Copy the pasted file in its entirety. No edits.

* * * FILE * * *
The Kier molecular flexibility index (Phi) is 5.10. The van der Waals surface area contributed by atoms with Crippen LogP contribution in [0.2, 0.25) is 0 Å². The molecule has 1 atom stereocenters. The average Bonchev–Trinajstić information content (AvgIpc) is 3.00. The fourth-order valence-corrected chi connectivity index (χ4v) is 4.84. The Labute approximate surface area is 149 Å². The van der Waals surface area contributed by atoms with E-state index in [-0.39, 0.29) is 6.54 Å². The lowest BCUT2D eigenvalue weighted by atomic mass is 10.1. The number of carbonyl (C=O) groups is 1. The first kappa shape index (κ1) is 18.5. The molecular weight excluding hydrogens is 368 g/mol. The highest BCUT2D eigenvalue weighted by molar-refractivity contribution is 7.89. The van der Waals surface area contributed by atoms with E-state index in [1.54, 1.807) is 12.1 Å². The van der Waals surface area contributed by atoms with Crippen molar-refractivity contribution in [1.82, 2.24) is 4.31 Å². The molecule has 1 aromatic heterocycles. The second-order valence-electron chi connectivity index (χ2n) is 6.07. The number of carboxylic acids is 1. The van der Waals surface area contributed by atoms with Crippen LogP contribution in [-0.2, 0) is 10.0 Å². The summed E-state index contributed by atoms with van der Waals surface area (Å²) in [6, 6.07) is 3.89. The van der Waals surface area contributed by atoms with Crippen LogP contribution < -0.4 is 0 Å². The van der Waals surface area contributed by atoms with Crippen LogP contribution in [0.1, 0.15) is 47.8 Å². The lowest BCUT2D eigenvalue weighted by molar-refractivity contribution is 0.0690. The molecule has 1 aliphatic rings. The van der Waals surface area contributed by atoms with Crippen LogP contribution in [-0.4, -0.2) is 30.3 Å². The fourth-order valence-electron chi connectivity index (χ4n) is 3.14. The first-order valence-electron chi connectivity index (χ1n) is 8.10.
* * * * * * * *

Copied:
The Kier molecular flexibility index (Phi) is 5.10. The van der Waals surface area contributed by atoms with Crippen LogP contribution in [0.2, 0.25) is 0 Å². The molecule has 1 atom stereocenters. The average Bonchev–Trinajstić information content (AvgIpc) is 3.00. The fourth-order valence-corrected chi connectivity index (χ4v) is 4.84. The Labute approximate surface area is 149 Å². The van der Waals surface area contributed by atoms with E-state index in [-0.39, 0.29) is 6.54 Å². The lowest BCUT2D eigenvalue weighted by atomic mass is 10.1. The number of carbonyl (C=O) groups is 1. The first kappa shape index (κ1) is 18.5. The molecular weight excluding hydrogens is 368 g/mol. The highest BCUT2D eigenvalue weighted by molar-refractivity contribution is 7.89. The van der Waals surface area contributed by atoms with E-state index in [1.54, 1.807) is 12.1 Å². The van der Waals surface area contributed by atoms with Crippen molar-refractivity contribution in [1.82, 2.24) is 4.31 Å². The molecule has 1 aromatic heterocycles. The second-order valence-electron chi connectivity index (χ2n) is 6.07. The number of carboxylic acids is 1. The van der Waals surface area contributed by atoms with Crippen LogP contribution in [-0.2, 0) is 10.0 Å². The summed E-state index contributed by atoms with van der Waals surface area (Å²) in [6, 6.07) is 3.89. The van der Waals surface area contributed by atoms with Crippen LogP contribution < -0.4 is 0 Å². The van der Waals surface area contributed by atoms with Crippen LogP contribution in [0.1, 0.15) is 47.8 Å². The lowest BCUT2D eigenvalue weighted by molar-refractivity contribution is 0.0690. The molecule has 1 aliphatic rings. The van der Waals surface area contributed by atoms with Crippen LogP contribution in [-0.4, -0.2) is 30.3 Å². The fourth-order valence-electron chi connectivity index (χ4n) is 3.14. The first-order valence-electron chi connectivity index (χ1n) is 8.10.